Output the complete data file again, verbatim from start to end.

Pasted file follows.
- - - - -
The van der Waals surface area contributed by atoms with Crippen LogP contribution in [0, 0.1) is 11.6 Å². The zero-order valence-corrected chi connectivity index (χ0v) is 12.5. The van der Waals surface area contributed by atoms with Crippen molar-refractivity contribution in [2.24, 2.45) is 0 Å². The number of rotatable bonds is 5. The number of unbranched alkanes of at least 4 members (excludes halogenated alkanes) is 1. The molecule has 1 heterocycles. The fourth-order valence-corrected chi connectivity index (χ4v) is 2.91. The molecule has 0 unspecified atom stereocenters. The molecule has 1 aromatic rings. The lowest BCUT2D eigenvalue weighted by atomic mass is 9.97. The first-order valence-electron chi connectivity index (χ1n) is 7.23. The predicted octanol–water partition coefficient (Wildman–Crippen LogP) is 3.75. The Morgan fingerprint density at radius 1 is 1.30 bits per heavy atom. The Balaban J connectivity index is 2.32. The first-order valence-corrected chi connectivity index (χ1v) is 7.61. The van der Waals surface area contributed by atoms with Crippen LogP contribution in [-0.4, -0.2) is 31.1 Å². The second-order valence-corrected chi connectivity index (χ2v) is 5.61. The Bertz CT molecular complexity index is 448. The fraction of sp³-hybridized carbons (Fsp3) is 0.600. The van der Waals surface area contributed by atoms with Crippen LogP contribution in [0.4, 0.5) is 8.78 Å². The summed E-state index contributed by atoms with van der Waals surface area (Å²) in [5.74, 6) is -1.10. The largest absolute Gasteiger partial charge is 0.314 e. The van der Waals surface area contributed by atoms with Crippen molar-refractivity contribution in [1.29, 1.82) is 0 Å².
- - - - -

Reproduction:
The van der Waals surface area contributed by atoms with Crippen LogP contribution in [0, 0.1) is 11.6 Å². The zero-order valence-corrected chi connectivity index (χ0v) is 12.5. The van der Waals surface area contributed by atoms with Crippen molar-refractivity contribution in [2.24, 2.45) is 0 Å². The number of rotatable bonds is 5. The number of unbranched alkanes of at least 4 members (excludes halogenated alkanes) is 1. The molecule has 1 heterocycles. The fourth-order valence-corrected chi connectivity index (χ4v) is 2.91. The molecule has 0 unspecified atom stereocenters. The molecule has 1 aromatic rings. The lowest BCUT2D eigenvalue weighted by atomic mass is 9.97. The first-order valence-electron chi connectivity index (χ1n) is 7.23. The predicted octanol–water partition coefficient (Wildman–Crippen LogP) is 3.75. The Morgan fingerprint density at radius 1 is 1.30 bits per heavy atom. The Balaban J connectivity index is 2.32. The first-order valence-corrected chi connectivity index (χ1v) is 7.61. The van der Waals surface area contributed by atoms with Crippen LogP contribution in [-0.4, -0.2) is 31.1 Å². The second-order valence-corrected chi connectivity index (χ2v) is 5.61. The Bertz CT molecular complexity index is 448. The fraction of sp³-hybridized carbons (Fsp3) is 0.600. The van der Waals surface area contributed by atoms with Crippen LogP contribution in [0.4, 0.5) is 8.78 Å². The summed E-state index contributed by atoms with van der Waals surface area (Å²) in [5.74, 6) is -1.10. The largest absolute Gasteiger partial charge is 0.314 e. The van der Waals surface area contributed by atoms with Crippen molar-refractivity contribution in [1.29, 1.82) is 0 Å².